“I didn’t have enough time.”
“I didn’t know what to do.”
“I couldn’t get all the shots I needed.”
“I don’t feel like I delivered my best work.”
“I never want that to happen again.”
Has this ever happened to you? Early in our career, it happened to us. And like so many photographers who email us, we never wanted it to happen ever again either. Because it felt helpless. Out of control. And scary. We were so excited to shoot the wedding, but on the big day, the timeline went awry –– and, from that moment, it was over before it even began.
From then on, we vowed: never. again.
So we developed a three-step system (the Three Ps) for making sure our timelines started on time, stayed on time and gave us wiggle room in case they still got off time.
So instead of being the people above, we could be the people below:
“I had just the right amount of time.”
“I knew exactly what to do… and so did everyone else.”
“I got all the shots I needed, and then some.”
“I felt like I delivered the highest quality, fullest gallery of my career.”
“I can’t wait to do that again!”
If that sounds too good to be true, it isn’t! And we can help YOU do the same.
Over the next three days, we’re going to GIVE you our Three Ps for making wedding days as smooth as a good shave.
Today, let’s start with Step #1: Preempt
If building a wedding day timeline was a military strategy, we’d title it Operation: Strike Fast. Strike First. Because in our experience, the person to recommend a timeline first usually gets most of what they want, because the venue coordinator, wedding planner and bride are reacting to you, not the other way around. Earlier in our career, when we waited for someone else to make a first draft of the timeline, it wasn’t always photographer-friendly. Not because the person making the timeline didn’t care about photos. They did.
They just didn’t know (realistically)…
1. How much time we needed for each part of the day.
2. The order we needed everything to happen in for a good shooting flow.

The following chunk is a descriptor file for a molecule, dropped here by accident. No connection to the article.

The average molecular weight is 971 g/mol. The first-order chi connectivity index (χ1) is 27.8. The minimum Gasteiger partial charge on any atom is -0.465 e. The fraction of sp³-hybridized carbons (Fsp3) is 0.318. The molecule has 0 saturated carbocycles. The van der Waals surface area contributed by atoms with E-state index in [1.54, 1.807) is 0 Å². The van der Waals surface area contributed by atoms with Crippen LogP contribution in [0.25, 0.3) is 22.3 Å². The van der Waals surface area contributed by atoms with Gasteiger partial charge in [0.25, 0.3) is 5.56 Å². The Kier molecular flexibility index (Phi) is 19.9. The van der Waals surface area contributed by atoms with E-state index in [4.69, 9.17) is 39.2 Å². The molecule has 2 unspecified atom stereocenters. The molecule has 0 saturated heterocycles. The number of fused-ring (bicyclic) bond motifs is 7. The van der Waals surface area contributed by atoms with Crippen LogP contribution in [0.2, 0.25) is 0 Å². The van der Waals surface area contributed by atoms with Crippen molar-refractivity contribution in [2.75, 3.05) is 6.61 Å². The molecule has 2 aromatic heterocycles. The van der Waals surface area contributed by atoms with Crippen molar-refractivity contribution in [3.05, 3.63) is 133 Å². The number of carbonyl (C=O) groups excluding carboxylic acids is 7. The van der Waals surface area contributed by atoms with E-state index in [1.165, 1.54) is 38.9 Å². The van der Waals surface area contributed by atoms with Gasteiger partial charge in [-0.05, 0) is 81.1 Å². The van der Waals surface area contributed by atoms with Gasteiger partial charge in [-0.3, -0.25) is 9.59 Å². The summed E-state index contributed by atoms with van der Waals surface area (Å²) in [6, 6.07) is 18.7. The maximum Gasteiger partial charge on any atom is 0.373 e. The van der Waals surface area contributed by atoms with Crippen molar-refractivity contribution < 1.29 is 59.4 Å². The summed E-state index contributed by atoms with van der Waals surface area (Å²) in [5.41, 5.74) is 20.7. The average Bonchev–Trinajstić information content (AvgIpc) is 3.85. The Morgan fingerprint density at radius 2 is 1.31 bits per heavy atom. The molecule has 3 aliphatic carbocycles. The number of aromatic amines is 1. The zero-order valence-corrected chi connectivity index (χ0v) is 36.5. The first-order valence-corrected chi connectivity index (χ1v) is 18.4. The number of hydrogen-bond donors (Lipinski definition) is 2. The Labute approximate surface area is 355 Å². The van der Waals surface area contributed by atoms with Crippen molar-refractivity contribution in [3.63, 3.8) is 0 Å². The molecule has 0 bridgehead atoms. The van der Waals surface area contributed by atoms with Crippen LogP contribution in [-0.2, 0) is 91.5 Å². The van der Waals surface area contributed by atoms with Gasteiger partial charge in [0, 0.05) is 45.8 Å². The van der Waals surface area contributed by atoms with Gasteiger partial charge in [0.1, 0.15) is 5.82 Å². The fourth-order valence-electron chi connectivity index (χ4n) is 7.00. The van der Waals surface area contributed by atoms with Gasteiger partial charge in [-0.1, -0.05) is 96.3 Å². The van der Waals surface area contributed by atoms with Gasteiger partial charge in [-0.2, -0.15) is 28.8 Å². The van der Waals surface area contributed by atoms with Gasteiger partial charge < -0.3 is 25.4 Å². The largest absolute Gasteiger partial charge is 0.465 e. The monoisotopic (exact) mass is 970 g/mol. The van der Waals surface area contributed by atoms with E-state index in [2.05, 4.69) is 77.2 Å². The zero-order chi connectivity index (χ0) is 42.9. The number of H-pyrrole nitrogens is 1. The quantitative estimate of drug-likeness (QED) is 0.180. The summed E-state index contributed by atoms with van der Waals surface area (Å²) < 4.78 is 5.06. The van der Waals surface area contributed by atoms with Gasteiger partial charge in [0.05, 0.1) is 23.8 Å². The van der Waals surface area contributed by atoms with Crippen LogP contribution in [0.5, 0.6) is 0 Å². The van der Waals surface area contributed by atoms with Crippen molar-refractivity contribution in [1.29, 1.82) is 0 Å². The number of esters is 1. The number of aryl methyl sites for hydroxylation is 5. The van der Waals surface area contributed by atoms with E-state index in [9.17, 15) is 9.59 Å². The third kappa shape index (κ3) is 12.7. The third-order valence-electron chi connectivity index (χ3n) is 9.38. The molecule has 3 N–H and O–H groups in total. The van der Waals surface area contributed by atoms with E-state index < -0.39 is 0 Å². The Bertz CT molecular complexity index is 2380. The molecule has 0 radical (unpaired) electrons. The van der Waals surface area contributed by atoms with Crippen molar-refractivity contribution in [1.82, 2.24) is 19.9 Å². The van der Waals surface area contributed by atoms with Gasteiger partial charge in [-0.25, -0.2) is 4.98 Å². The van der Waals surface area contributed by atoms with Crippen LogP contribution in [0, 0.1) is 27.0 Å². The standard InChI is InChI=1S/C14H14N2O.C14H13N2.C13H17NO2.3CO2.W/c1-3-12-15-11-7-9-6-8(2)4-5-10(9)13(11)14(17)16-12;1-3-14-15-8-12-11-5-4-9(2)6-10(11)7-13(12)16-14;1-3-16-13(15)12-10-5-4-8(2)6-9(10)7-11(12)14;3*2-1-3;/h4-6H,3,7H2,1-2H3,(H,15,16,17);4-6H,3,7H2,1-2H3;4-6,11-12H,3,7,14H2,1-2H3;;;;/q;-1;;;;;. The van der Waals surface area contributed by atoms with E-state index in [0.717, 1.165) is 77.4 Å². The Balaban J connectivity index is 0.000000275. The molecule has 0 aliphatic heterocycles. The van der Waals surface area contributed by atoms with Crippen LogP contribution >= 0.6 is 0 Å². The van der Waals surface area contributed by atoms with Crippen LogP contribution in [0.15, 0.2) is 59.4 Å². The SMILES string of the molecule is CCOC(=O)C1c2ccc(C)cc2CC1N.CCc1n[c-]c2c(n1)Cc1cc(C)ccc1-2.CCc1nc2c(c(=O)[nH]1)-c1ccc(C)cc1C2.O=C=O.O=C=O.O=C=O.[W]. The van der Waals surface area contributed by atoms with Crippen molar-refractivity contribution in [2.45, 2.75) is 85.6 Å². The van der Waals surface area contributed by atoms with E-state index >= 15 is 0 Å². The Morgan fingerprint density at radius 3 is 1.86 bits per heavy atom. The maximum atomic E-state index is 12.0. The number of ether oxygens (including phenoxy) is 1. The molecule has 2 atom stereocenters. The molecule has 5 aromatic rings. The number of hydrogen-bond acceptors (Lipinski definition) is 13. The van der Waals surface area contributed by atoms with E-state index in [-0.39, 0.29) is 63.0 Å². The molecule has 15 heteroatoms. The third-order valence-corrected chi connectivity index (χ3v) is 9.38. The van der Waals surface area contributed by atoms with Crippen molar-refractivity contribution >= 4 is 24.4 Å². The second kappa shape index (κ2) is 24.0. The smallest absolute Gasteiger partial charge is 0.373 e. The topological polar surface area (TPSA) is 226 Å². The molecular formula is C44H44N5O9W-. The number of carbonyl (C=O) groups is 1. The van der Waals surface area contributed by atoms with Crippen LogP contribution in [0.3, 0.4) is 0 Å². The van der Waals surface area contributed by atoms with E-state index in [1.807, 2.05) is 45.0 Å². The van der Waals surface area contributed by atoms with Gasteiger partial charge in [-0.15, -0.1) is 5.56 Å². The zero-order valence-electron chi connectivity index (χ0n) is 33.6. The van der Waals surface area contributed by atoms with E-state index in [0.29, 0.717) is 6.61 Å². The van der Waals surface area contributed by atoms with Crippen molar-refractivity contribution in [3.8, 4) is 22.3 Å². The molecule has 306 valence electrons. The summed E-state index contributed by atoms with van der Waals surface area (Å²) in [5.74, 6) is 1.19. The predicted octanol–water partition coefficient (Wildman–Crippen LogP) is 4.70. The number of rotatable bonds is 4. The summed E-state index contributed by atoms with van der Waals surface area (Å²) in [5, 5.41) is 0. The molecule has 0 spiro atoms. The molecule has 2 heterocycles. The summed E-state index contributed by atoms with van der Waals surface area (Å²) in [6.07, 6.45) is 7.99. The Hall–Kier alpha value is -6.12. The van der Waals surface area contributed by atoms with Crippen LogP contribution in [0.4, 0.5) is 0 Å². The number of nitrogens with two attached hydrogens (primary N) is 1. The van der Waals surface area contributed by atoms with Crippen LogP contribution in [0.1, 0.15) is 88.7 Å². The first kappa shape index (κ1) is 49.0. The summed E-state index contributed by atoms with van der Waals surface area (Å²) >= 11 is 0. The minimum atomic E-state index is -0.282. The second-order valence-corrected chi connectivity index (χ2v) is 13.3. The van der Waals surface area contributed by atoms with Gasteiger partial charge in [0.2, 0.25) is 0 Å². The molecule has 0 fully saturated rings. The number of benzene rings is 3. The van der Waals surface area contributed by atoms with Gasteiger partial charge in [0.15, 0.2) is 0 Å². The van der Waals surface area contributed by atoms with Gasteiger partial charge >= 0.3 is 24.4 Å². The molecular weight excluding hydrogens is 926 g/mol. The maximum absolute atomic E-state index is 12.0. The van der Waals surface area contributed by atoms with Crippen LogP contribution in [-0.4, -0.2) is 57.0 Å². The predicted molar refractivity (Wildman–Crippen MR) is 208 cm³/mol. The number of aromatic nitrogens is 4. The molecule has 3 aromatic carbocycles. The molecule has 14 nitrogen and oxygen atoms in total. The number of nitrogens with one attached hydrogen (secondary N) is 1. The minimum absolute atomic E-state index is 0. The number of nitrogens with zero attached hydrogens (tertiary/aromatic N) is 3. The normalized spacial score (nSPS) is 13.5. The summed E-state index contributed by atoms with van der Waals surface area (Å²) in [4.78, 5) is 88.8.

3. How the light would affect everything from the first look to the ceremony to the sunset portaits… and more.
So, we were left in the awkward position of trying to deconstruct a wedding planner’s (or bride’s) timeline, which took a lot of work, and explaining. Because once the skeleton of a timeline has been established, it’s harder to change it in people’s minds than it would’ve been just to suggest an alternative from the start –– ESPECIALLY if invitation’s have already been printed!
Thus, Operation: Strike Fast. Strike First. was born. Every time we secured a wedding, instead of waiting for a wedding planner to send us a timeline or asking the bride what time she wanted her ceremony to start, we sent a custom “recommended” wedding day timeline at booking “for a smooth wedding day and the best possible light.”
And everything changed.
From then on, since our timeline was first, ours brides and/or the planners used ours as the foundation for theirs. At most of our weddings, other than a few minor tweaks, not only did we get as much time as we wanted for shooting, we also got it in the order we wanted, too.
Which meant we were able to deliver our best possible work to our bride and the wedding planner, while providing a comfortable, organized, streamlined wedding day experience for everyone involved.
It was a win for everyone!
So, if you haven’t had enough time at your weddings, try sending a custom wedding day timeline as soon as you book your bride. Even if you don’t get everything you want, you’ll get most of what you want… and a lot more than you would’ve got if you would’ve waited until later in the process for someone else to go first.
If you’re not sure where to start with building a wedding timeline for your bride, or you just want to feel extra confident when presenting one to a wedding planner, check out our 10 wedding day timelines that we use all the time. They’re bride tested and wedding planner approved!
Click below to read the rest of the posts in this series: